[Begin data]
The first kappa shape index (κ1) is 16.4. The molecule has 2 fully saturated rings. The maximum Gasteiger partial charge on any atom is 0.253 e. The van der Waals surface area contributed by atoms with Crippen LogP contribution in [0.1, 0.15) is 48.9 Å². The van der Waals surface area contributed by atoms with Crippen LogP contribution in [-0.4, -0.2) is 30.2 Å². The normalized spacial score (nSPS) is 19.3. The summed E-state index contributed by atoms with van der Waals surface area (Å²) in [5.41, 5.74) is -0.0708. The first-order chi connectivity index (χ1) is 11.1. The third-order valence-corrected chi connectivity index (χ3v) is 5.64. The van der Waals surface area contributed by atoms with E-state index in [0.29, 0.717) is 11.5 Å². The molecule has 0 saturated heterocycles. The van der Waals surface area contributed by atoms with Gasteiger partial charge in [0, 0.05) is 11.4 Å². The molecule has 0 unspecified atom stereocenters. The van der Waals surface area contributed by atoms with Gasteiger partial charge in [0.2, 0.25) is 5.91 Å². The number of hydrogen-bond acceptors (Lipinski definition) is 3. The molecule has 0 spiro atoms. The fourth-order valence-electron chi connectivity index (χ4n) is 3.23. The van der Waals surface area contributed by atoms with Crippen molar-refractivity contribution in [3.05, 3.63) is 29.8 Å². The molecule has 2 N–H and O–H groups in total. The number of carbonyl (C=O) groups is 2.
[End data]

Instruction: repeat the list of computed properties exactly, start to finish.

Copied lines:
The first kappa shape index (κ1) is 16.4. The molecule has 2 fully saturated rings. The maximum Gasteiger partial charge on any atom is 0.253 e. The van der Waals surface area contributed by atoms with Crippen LogP contribution in [0.1, 0.15) is 48.9 Å². The van der Waals surface area contributed by atoms with Crippen LogP contribution in [-0.4, -0.2) is 30.2 Å². The normalized spacial score (nSPS) is 19.3. The summed E-state index contributed by atoms with van der Waals surface area (Å²) in [5.41, 5.74) is -0.0708. The first-order chi connectivity index (χ1) is 11.1. The third-order valence-corrected chi connectivity index (χ3v) is 5.64. The van der Waals surface area contributed by atoms with E-state index in [0.29, 0.717) is 11.5 Å². The molecule has 0 saturated heterocycles. The van der Waals surface area contributed by atoms with Gasteiger partial charge in [0, 0.05) is 11.4 Å². The molecule has 0 unspecified atom stereocenters. The van der Waals surface area contributed by atoms with Gasteiger partial charge in [0.2, 0.25) is 5.91 Å². The number of hydrogen-bond acceptors (Lipinski definition) is 3. The molecule has 0 spiro atoms. The fourth-order valence-electron chi connectivity index (χ4n) is 3.23. The van der Waals surface area contributed by atoms with Crippen molar-refractivity contribution in [3.05, 3.63) is 29.8 Å². The molecule has 2 N–H and O–H groups in total. The number of carbonyl (C=O) groups is 2.